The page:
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Gifted Educators and Equity Demands in Transforming Tier 3 Mathematics Interventions Involving Students of Color

Sun, April 24, 2:30 to 4:00pm PDT (2:30 to 4:00pm PDT), Marriott Marquis San Diego Marina, Floor: South Building, Level 1, Pacific Ballroom 19


In this presentation, we describe a participatory design research project on our experiences as members of a university-based urban teacher preparation program. A key feature of this program is its anti-racists commitment to preparing teachers to become dual-certified in elementary and special education. The participants include two prospective elementary teachers and a course instructor. The research focuses on exploring the conditions that contributed to the emergence of prospective teachers of color’s brilliance in designing tier-three mathematics interventions involving students of color. As a requirement to complete the program, participants were enrolled in a five-week university summer course on specialized instructional techniques. In this course, the instructor foregrounded six strategic equity demands for participants to unpack, make meaning, and guide their tier three mathematics intervention project for a student of color. The equity demands included enactments such as intersectional justice (Davis, 2016), culturally responsive and sustaining practices (Paris, 2012), and building from Black feminism methodologies (Love, 2016).

For our research, we draw on Disability Critical Race Theory ([DisCrit], Annamma et al., 2013) and Annamma and Morrison’s (2018) concept of DisCrit Classroom Ecology to ground both the interactions that took place between prospective teachers, their course peers, and the instructor as well as the methodologies prospective teachers leaned on to support their innovations. In framing DiCrit Classroom Ecology, Annamma and Morrison center W. E. B. Du Bois’ (1903/1994) Gift Theory, which connects to our research’s aims. Specifically, we posit that innovations emerged in part due to (1) prospective teachers of color and their students of color bring many gifts, including possessing interlocking consciousnesses based on their multiply marginalized identities, (2) these gifts operated within participants’ intersectional justice stance of shared struggle (Davis, 2016), and (3) the intentional course anchoring of the six strategic equity demands and various resources participants gleaned to concretize those demands.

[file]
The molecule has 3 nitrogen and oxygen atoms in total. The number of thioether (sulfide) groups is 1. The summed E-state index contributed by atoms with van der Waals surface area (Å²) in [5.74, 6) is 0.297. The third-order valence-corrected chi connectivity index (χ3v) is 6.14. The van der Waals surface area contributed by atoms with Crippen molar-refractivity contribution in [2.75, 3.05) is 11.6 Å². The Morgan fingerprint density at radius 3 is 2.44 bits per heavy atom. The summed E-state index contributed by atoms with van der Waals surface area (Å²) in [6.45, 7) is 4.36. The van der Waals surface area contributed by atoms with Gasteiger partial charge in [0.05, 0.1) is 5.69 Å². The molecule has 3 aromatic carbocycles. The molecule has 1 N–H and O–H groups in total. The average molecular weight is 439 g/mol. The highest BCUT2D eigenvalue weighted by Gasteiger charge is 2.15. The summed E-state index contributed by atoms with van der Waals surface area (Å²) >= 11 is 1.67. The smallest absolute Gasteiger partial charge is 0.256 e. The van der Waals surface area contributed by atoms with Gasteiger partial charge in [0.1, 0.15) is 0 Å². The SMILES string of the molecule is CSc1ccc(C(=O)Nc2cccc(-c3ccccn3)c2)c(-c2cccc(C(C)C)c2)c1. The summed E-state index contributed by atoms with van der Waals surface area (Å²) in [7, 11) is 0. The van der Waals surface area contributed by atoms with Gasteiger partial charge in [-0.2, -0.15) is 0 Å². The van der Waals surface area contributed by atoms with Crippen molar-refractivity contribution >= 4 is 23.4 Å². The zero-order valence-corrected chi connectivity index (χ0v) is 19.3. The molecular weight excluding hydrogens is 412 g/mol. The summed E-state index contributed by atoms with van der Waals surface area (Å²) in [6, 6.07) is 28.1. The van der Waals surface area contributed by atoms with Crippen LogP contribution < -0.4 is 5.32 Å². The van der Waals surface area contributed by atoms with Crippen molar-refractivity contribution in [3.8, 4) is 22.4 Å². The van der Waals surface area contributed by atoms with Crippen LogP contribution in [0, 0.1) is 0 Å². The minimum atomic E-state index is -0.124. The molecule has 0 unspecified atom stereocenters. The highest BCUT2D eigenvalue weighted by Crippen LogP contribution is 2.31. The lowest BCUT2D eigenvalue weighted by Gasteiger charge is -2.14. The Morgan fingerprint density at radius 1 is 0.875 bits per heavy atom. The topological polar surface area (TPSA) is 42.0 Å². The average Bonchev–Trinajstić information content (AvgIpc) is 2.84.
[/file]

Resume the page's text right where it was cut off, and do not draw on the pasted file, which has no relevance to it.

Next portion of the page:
The participatory design research involves a collaborative and iterative method for systemic repair (Booker & Goldman, 2016). We collaboratively engage in critical reflections, discourse, and coursework artifact analysis to construct meanings of our individual and collective experiences. Through interpretive methods (Schwartz-Shea & Yanow, 2013), we plan to collectively analyze data sources including audio-recorded sessions of our conversations and coursework artifacts (e.g., final project, assignments, course readings and notes, critical self-reflections). This research contributes to the pressing calls to address deep-seated issues in teacher education that perpetuates inequities (Goodwin, 2019) and building knowledge of sociopolitical struggles in mathematics teacher education involving disabled students of color (Authors, in press).